Tucked away in Bangkok’s Chinatown neighbourhood, Shanghai Mansion is a four-star, luxury boutique property that’s located close to the famous Khao San Road, and steps from the new MRT station, Wat Mangkon.

The colourful rooms are decked out in nostalgic Chinese decor—think paper lanterns and silk throw pillows—while the lively lobby expands to the hotel’s Red Rose Restaurant, which spotlights some of the city’s best Chinese plates—including a cannabis-focused menu—and stunning cocktails in an open-air setting.


Set along the banks of the River Kwai, Royal River Kwai Resort is framed by a series of beautiful gardens and stone statues depicting Thai relics. Go for a quiet morning swim at the resort’s spacious pool, or head to the Rantee spa for a hot stone massage.

The hotel’s restaurant, also located on the river’s edge, is the perfect spot to catch a stunning sunset during dinner, or wind down with a glass of wine.


The signature dish of Chiang Mai, Khao Soi is a must for anyone visiting this part of Thailand—in fact, it can be quite tricky to find it once you leave the city. Khao soi is a coconut curry soup made with fresh egg noodles and garnished with freshly-chopped shallots, green onion, pickled Chinese cabbage, crispy fried noodles and sometimes, an egg.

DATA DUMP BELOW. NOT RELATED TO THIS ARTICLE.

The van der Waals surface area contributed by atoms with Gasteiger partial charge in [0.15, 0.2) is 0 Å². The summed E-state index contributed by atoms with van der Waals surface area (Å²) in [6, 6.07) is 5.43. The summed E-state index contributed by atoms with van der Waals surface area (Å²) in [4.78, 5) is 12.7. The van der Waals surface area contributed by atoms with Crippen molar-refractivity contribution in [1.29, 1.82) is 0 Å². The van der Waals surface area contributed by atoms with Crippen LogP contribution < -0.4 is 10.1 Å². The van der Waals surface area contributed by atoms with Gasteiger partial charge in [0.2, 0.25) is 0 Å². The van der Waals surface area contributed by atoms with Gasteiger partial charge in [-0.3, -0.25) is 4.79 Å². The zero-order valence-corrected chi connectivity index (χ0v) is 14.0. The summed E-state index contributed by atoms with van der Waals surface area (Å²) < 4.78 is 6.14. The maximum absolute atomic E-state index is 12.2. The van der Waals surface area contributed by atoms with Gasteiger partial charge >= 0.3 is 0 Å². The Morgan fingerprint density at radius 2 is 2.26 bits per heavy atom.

Rice accompanies many dishes in Thailand as a side, but it’s also enjoyed as a dessert, too. Mango sticky rice is made with cooked rice that’s then drizzled with a cooked coconut cream and served with sweet, ripe mango. It can also be enjoyed for breakfast or as a snack.

Thailand is home to red, yellow and green curries, each with a completely different flavour profile. While yellow is typically the mildest and red is considered medium-heat, those looking for something spicy should order the Thai green curry—but you’ve been warned! Served with warm roti bread or rice, the green curry is made with a coconut milk base, bitter-tasting baby eggplants, lime leaves and cilantro and topped with either chicken or shrimp.